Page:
People don't need to have a "very good job" in Brazil to enjoy a great life. I don't have a "very good job" and I enjoy my life a lot. I know people here who work as receptionists and have traveled to the Disney World in Orlando.

You are very, very, very poorly informed about life in Brazil, SPECIALLY about life of the Brazilian working class. Or maybe your information is just outdated, like... 8 or 10 years outdated...
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Old 07-30-2014, 05:21 PM
 
Location: Iowa, Heartland of Murica
3,437 posts, read 5,509,927 times
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Quote:
Originally Posted by MalaMan View Post
Brazilians are so HAPPY about their lives, that the current President will SURELY be re-elected, and probably in the first round of the elections, in the coming October.
This is total and complete bull****. Most of my Brazilian friends who are middle/upper-middle class and educated HATE this Dilma Administration.

Dilma is very popular with the poor, the uneducated and the ignorant. I mean, look at the regions of Brazil where she is most popular in and it is overwhelmingly in the Northeast and the North of Brazil- the two least developed regions of the country.

I don't know many intelligent, educated Brazilians who are happy with their current lives and this Administration.

Actually, most of my friends who are middle/upper middle class and educated would leave Brazil in a heartbeat if they had a decent job offer here or in Europe.

Last edited by Repubocrat; 07-30-2014 at 05:31 PM..
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Old 08-01-2014, 06:21 AM
 
Location: Fortaleza, Brazil
2,564 posts, read 4,651,676 times
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Quote:
Originally Posted by Repubocrat View Post
This is total and complete bull****. Most of my Brazilian friends who are middle/upper-middle class and educated HATE this Dilma Administration.

Dilma is very popular with the poor, the uneducated and the ignorant. I mean, look at the regions of Brazil where she is most popular in and it is overwhelmingly in the Northeast and the North of Brazil- the two least developed regions of the country.

I don't know many intelligent, educated Brazilians who are happy with their current lives and this Administration.

Actually, most of my friends who are middle/upper middle class and educated would leave Brazil in a heartbeat if they had a decent job offer here or in Europe.

Funny, because here in Ceara there are PLENTY of middle class educated people who LOVE the Dilma administration.

In Rio de Janeiro, there are also PLENTY of middle class educated people who LOVE the Dilma administration.

You friends are probably from *THOSE STATES* (I won't mention which) where people are ignorant and arrogant racists who THINK they are "well-informed" but are actually brainwashed puppets HALF-informed and ILL-informed by the distorted news of a conservative media. People in *THOSE STATES* are mostly self-hating Brazilians, and they think they are "superior" to someone else. Fortunately, the majority of Brazilians don't give a s**t about the opinions of those pathetic ignorant racists who THINK that are "well-informed" and "educated".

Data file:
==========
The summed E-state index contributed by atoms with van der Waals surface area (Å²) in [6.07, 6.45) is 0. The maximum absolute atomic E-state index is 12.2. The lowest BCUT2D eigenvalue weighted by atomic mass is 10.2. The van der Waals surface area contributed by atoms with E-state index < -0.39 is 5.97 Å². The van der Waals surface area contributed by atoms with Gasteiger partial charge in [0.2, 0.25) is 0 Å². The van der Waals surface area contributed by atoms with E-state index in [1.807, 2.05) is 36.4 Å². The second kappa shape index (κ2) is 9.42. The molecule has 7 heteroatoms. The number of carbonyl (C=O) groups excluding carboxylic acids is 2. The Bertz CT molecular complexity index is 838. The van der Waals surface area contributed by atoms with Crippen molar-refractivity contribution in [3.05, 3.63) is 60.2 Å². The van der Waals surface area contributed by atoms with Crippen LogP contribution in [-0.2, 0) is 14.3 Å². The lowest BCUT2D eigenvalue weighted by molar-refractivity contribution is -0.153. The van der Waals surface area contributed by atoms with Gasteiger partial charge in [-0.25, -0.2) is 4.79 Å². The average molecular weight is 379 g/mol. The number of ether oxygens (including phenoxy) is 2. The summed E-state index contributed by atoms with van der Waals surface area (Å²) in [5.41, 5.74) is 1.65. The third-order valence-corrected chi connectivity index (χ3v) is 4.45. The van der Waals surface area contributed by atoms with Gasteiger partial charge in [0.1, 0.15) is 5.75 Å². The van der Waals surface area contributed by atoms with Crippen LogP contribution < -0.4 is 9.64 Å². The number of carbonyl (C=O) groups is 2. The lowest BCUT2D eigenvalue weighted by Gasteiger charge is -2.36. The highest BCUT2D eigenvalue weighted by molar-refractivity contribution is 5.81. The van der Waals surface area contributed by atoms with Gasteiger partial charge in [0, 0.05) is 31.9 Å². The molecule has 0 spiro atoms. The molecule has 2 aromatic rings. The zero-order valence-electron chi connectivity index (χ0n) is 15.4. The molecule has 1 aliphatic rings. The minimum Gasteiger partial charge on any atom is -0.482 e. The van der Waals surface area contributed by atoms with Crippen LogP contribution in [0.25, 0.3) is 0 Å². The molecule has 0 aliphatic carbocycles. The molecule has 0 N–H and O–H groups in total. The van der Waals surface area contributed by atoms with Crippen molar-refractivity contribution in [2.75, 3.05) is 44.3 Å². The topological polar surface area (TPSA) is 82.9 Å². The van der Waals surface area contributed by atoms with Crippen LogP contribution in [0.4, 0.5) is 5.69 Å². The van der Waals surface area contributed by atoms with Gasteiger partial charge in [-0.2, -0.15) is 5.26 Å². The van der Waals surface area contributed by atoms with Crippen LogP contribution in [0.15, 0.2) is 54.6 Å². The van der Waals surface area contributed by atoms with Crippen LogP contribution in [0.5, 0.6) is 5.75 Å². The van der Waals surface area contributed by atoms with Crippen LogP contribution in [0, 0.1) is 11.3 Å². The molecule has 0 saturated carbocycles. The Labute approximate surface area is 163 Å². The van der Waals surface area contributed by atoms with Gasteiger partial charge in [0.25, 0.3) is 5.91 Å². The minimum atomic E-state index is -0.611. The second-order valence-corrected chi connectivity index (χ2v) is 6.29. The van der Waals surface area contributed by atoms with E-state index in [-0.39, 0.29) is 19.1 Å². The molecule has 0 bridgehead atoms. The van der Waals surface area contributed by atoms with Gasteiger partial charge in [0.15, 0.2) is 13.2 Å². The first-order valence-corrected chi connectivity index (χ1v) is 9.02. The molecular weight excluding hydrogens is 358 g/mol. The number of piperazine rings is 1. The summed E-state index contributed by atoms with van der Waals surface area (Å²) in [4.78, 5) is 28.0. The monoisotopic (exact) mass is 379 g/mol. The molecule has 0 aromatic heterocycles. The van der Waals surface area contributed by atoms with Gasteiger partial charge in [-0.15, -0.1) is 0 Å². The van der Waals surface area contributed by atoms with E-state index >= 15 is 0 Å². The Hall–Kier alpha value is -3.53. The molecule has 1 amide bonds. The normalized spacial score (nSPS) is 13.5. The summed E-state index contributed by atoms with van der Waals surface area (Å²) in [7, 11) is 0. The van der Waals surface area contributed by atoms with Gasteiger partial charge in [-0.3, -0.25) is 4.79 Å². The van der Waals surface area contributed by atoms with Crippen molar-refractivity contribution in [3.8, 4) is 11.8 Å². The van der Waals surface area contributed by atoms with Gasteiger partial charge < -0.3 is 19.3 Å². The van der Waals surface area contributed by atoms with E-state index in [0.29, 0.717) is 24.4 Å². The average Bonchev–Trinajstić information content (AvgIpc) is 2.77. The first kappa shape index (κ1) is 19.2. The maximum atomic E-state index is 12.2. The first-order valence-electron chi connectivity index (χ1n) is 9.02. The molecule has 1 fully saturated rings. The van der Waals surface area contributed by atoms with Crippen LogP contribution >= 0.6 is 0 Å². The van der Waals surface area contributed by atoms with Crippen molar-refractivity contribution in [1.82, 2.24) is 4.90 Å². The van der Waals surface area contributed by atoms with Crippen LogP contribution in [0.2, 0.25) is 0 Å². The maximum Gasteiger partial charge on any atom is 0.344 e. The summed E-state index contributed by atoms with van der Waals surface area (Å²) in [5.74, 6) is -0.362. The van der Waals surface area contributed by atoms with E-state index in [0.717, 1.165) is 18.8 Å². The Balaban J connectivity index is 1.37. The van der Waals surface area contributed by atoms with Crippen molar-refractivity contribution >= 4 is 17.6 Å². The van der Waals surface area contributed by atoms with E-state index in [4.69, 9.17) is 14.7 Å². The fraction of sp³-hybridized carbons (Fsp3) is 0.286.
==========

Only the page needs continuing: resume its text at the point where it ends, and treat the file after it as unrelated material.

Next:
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Old 08-01-2014, 01:21 PM
 
7,437 posts, read 5,927,333 times
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[quote=MalaMan;35900271]Funny, because here in Ceara there are PLENTY of middle class educated people who LOVE the Dilma administration.

In Rio de Janeiro, there are also PLENTY of middle class educated people who LOVE the Dilma administration.

You friends are probably from *THOSE STATES* (I won't mention which) where people are ignorant and arrogant racists who [quote]


Pointing figures at who is racist. The condition of the black Brazilian is dire in all of Brazil. It some how will not surprise me if a larger population of black professionals exists in Sao Paulo (relative to their representation in the overall population) than in other parts of Brazil. Folks driven by money might be less interested in ancestry, appearance or family ties.
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Old 11-10-2014, 05:47 AM
 
Location: Fortaleza, Brazil
2,564 posts, read 4,651,676 times
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News from the IRONMAN international triathlon competition yesterday in Fortaleza:

Chura and Manocchio in Fine Form in Fortaleza

Guilherme Manocchio claims an IRONMAN title in his home country, while Haley Chura was a dominating force in the women’s race.

by Shawn Skene

Patience on the run pays dividends for Manocchio

Luiz Francisco (BRA) nudged out Balazs Csoke as the lead pair ran across the timing mat in just under 50 minutes in the non-wetsuit race. Fabio Carvalho (BRA), Ivan Risti (ITA), Bryan Rhodes (NZL), Eneko Llanos (ESP) and Thiago Vinhal (BRA) scrambled into T1 two minutes later as a pack.

Once the men hit the pavement on two wheels, a strong group worked together to move forward and control the pace. That group contained race contenders Guilherme Manocchio (BRA), Daniel Fontana (ITA), Rhodes, Llanos and Csoke and Francisco. Nearing the last half of the 180 km bike, Llanos showed his impatience for the pace, and then surged to the lead that would eventually result in the multiple IRONMAN champion carrying a five minute advantage on Manocchio, Rhodes, Fontana and Csoke into T2.

Once on the run, Llanos continued to push the pace for the first 11 km, and place Manocchio six minutes down, while the remainder of the field fell out of contention. After the initial surge, Manocchio started to methodically claw his way towards the leader. As the race was in the closing km’s it was apparent the Llanos was faltering and with seven km’s remaining on the run, Manocchio made a strong pass and immediately pulled away Llanos without any resistance.

more on: https://www.k226.com/news/newsitem.aspx?id=7330